The community of Bay View, Mich., sits along the shores of Lake Michigan, a picturesque summer resort destination for families across the country. Full of historic buildings and Victorian cottages, Bay View boasts that it is one of the “prettiest painted places” in the United States.
Yet behind its pristine facade, Bay View hides a shameful past of discrimination that continues today. Around 1942, Bay View started to limit renters and owners to those “of the white race” and Christian faith, later restricting Roman Catholic membership to 10 percent or less. The race restriction faded out by 1959, but the religious one persists. Today, Bay View homebuyers must not only be Christian, they must also have a minister’s letter to prove it.
In other words: Buddhists, Hindus, Jews, Muslims, Sikhs, atheists and many others — including Christians who don’t attend or belong to a church — need not apply.
Fifty years after the passage of the federal Fair Housing Act, Bay View’s policies seem stuck in the past, harkening back to an era where blatant and discriminatory restrictions on homeownership were commonplace. Luckily, some in Bay View object to this practice — and sued to stop it.
The ACLU filed a brief supporting them, arguing that Bay View’s policy cannot stand under fair housing principles enshrined in federal and state law. Moreover, under state law, Bay View has significant authority akin to a governmental body — like appointing a marshal to arrest and imprison those who violate its bylaws — and so must honor the Constitution as cities and towns do. It cannot put the government stamp of approval on practicing Christians over all others.
Bay View’s policy does not exist in a void. Rather it operates alongside decades of religious and racial discrimination in housing, both in Michigan and across the nation, where Catholics, Jews and other minorities were kept out to maintain a neighborhood’s image.
In Grosse Pointe, for instance, real estate agents in the late 1940s and ’50s used a rigged points system to exclude those who were not considered “American” enough because of their country of origin, occupation, friends, appearance, accent, education, religion or a number of other factors. While most buyers needed only 50 points to make the cut, those of Polish descent needed 55, southern Europeans needed 75 and Jews needed 85 (later raised to 90). Blacks, Asians, and Mexicans were flat-out denied.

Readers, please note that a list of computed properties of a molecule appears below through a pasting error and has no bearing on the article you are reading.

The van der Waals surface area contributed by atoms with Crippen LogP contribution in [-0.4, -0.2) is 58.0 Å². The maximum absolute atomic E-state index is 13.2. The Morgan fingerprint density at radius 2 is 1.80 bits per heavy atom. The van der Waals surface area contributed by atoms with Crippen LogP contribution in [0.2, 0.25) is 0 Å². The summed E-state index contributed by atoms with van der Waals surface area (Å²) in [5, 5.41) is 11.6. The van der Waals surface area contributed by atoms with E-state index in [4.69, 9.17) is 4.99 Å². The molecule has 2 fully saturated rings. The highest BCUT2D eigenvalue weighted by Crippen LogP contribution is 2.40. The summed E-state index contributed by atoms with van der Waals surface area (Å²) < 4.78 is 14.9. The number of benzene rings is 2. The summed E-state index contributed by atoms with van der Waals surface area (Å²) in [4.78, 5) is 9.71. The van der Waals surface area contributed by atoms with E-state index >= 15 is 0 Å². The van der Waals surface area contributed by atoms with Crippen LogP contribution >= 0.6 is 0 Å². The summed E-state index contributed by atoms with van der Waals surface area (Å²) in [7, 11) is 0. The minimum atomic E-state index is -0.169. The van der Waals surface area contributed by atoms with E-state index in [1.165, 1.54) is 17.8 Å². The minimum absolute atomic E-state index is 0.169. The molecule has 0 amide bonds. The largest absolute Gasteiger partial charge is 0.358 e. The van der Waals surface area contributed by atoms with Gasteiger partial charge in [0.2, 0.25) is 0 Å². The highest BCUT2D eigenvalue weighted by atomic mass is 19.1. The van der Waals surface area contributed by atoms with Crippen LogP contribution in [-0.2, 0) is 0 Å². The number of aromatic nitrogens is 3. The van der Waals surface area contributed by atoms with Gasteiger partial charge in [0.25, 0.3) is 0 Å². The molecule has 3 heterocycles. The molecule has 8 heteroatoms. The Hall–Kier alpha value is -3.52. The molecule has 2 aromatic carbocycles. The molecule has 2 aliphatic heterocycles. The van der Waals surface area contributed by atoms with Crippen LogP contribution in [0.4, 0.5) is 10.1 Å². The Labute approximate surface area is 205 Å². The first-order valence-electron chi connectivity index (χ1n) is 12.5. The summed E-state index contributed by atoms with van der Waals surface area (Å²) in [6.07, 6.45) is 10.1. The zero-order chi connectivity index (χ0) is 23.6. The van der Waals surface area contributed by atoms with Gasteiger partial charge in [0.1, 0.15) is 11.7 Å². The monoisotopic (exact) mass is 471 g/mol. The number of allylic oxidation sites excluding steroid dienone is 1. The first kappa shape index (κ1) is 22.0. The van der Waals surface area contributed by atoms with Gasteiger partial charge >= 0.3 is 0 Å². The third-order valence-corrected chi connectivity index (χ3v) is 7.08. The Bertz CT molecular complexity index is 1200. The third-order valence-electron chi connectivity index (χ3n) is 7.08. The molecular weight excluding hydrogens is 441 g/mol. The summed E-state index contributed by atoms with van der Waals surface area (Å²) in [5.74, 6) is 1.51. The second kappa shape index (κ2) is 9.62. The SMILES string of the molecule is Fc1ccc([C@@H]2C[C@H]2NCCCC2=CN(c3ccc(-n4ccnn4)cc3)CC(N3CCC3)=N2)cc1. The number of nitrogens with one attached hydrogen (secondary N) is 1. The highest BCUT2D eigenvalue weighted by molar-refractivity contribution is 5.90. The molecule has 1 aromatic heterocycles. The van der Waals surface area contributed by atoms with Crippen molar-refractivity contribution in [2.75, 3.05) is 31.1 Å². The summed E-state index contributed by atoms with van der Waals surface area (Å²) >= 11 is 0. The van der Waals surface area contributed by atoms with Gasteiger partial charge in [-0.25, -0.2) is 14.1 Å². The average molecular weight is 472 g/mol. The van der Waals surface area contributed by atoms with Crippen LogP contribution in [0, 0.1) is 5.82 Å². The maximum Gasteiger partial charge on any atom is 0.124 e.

When Congress passed the Fair Housing Act in 1968, followed promptly by the Michigan Legislature’s fair housing law, lawmakers formally recognized what was already common sense — that these discriminatory practices should have no place in our society.
Fifty years later, the United States is more religiously diverse than ever before. According to the Pew Research Center’s Religious Landscape Study, a growing portion of the population (22.8 percent) identifies as unaffiliated or as a member of a non-Christian faith (5.9 percent). Michigan’s population, in particular, has set milestones in religious diversity. Congressman Sander Levin, who represents suburban Detroit, is the longest-serving Jewish member of Congress, and Hamtramck became the first known city in the United States to have a majority-Muslim city council.
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But with this diversity has come increased targeting of people based on their religion, national origin or other protected characteristics. Hate crimes against Muslims and Jews increased in 2016, according to FBI data, as did hate crimes overall. There is evidence suggesting that such bias has spilled over into the housing realm, with Muslims significantly more likely to experience housing discrimination than their non-Muslim counterparts.
In light of this data, it is ever more important to eradicate discriminatory practices like Bay View’s and ensure that the Fair Housing Act and the Constitution remain bulwarks against them. As the Michigan Legislature said upon celebrating the Fair Housing Act anniversary, “[d]iversity creates stronger communities and provides Michigan[ders] the best opportunity to achieve the American dream[.]”
We hope Bay View will soon live up to these ideals and realize that religious diversity will strengthen, not harm, the beauty of their community.
Rebecca Guterman is a paralegal for the ACLU’s Program on Freedom of Religion and Belief. This essay was first published on the ACLU blog.
Editor’s Note: The Department of Housing and Urban Development ruled this month that the Bay View Association has failed to prove it is exempt from the federal Fair Housing Amendments Act of 1988, allowing 15 complaints to move forward. These complaints are separate from a federal lawsuit, which will go before a judge in July.